Cancer

Cancer is basically out-of-control cell division and growth that destroys surrounding tissue and organs.   Cancer usually turns into a tumor.   But some forms, like leukemia, affect the blood and blood-forming organs and circulate through other tissues where they grow.   Cancer cells develop because of damage to the DNA in a person's cells.   This DNA damage can be inherited, or caused by exposure to something in the environment, like smoking or hazardous chemicals.

Different types of cancer can behave very differently.   For example, lung cancer and breast cancer grow at different rates and respond to different treatments.   That is why people with cancer need treatments that are aimed at their particular kind of cancer.   Major types of treatment for cancer include surgery, radiation, chemotherapy and stem cell therapies, such as bone marrow transplants.  

The use of bone marrow transplants to treat leukemia, pioneered in the 1970s, was the first major stem cell therapy breakthrough.   Bone marrow transplants are now being used to treat other types of cancer, such as breast tumors and ovarian cancer.   In fact, in recent years, various stem cell therapies are playing an increasingly important role in cancer treatments - though much research is still needed.

Human and Social Costs

Over one million people get cancer each year.   Approximately one out of every two American men and one out of every three American women will have some type of cancer at some point during their lifetime.   Anyone can get cancer at any age, but about 77% of all cancers are diagnosed in people age of 55 and older.

Although much progress has been made in treating cancer and survival rates have increased, it still kills over 550,000 Americans each year.   In fact, cancer is the second leading cause of death in the nation (behind heart disease).  

Breast and prostate cancers are among the most prevalent, with over 200,000 and 400,000 patients in the US, respectively.   Survivor rates are quite high when these cancers are detected early.   However, when they reach an advanced-stage, these tumors are resistant to traditional therapy and frequently spread to other organs.   The median survival times are 2 to 4 years for these cancers in spite of intensive therapy, and long-term survivors are often left with serious health problems.

The financial costs of cancer are also great.   In the year 2002, the National Institutes of Health estimated overall annual costs for cancer were over $189 billion, including: $64 billion in direct health expenditures, $16 billion in lost productivity due to illness, and $109 billion in lost productivity due to premature deaths.

The Potential for Stem Cell Cures and Therapies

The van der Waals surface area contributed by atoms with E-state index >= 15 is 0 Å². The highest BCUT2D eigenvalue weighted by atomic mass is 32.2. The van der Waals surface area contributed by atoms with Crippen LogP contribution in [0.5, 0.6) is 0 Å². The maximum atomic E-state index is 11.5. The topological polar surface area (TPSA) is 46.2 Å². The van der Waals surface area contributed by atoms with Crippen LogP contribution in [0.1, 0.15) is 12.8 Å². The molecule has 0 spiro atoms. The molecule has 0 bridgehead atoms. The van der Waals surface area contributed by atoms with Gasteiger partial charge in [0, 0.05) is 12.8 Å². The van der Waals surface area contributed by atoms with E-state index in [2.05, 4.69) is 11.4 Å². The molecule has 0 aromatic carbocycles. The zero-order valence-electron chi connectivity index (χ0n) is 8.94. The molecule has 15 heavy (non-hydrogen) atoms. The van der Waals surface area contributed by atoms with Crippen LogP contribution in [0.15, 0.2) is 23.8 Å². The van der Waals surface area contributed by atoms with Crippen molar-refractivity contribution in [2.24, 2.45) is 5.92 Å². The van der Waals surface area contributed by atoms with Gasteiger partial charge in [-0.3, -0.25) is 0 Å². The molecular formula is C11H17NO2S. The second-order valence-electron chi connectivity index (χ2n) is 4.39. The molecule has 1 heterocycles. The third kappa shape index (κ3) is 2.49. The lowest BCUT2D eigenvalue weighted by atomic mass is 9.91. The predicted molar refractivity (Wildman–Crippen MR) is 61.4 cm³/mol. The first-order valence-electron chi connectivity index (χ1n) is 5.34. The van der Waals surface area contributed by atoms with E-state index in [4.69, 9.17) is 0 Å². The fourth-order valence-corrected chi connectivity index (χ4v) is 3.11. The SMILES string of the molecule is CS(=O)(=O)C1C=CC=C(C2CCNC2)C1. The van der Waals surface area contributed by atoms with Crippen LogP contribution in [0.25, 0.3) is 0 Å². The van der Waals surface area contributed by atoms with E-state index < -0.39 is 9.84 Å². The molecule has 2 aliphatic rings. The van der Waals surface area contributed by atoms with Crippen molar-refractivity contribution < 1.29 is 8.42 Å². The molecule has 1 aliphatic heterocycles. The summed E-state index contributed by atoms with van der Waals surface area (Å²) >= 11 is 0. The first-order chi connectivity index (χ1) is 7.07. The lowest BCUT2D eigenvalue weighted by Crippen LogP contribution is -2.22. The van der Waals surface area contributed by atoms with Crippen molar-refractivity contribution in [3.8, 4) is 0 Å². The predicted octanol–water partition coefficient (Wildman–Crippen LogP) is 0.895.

Bone marrow transplants now save thousands of lives each year.   However, current transplants generally involve the use of bone marrow donated by another person, which requires a donor whose marrow is compatible with the patient's.   As a result, 70% of the people who need a bone marrow transplant using marrow donated by another person are unable to have one because a suitable bone marrow donor cannot be found.   Scientists believe the potential development of new stem cell therapies could solve this problem and save the lives of thousands more cancer victims.

With further research, stem cells could also provide replacement cells for tissues and organs that are damaged by cancer or cancer treatment.   In addition, studies of stem cell cultures in the laboratory provide scientists with new ways to study the causes, development and potential treatments of various types of cancer at the cellular level.   This could ultimately be instrumental in finding the hoped for "cure" or "vaccine" for cancer that would save millions of lives.

That's why many cancer victims, their families and groups like the Cancer Research and Prevention Foundation, Friends of Cancer Research and National Coalition for Cancer Research of America strongly support stem cell research - and have endorsed the California Stem Cell Research and Cures Initiative.

Partial List of Sources:

American Cancer Society
- http://www.cancer.org - http://www.cancer.org/docroot/ETO/eto_1_3_Bone_Marrow.asp

Cancer Research and Prevention Foundation
- http://www.preventcancer.org/

Friends of Cancer Research
- http://www.focr.org/

"Cancer Researchers to Test New Immunotherapy Treatment."   University of California, San Francisco.
- http://www.ucsf.edu/daybreak/2000/10/06_cancer.htm

"Stem cells treat brain cancer."   BBC News
- http://news.bbc.co.uk/2/hi/health/2329201.stm

"Stem cells help block cancer in mice." MSNBC News.
- http://msnbc.msn.com/id/4630527/

"Breast Cancer and Bone Marrow Transplantation." American Cancer Society. http://www.cancer.org/docroot/MED/content/MED_2_1X_Breast_Cancer_and_Bone_Marrow_Transplantation.asp

"What's New in Kidney Cancer (Renal Cell Carcinoma) Research and Treatment?"   American Cancer Society. http://www.cancer.org/docroot/CRI/content/CRI_2_4_6X_Whats_new_in_kidney_cancer_research_and_treatment_22.asp?sitearea=

"Tumour regression following stem cell infusion."
- http://thymoma.de/tokita2.htm

 

 

 

Paid for by YES on 71: Coalition for Stem Cell Research and Cures, #1260661
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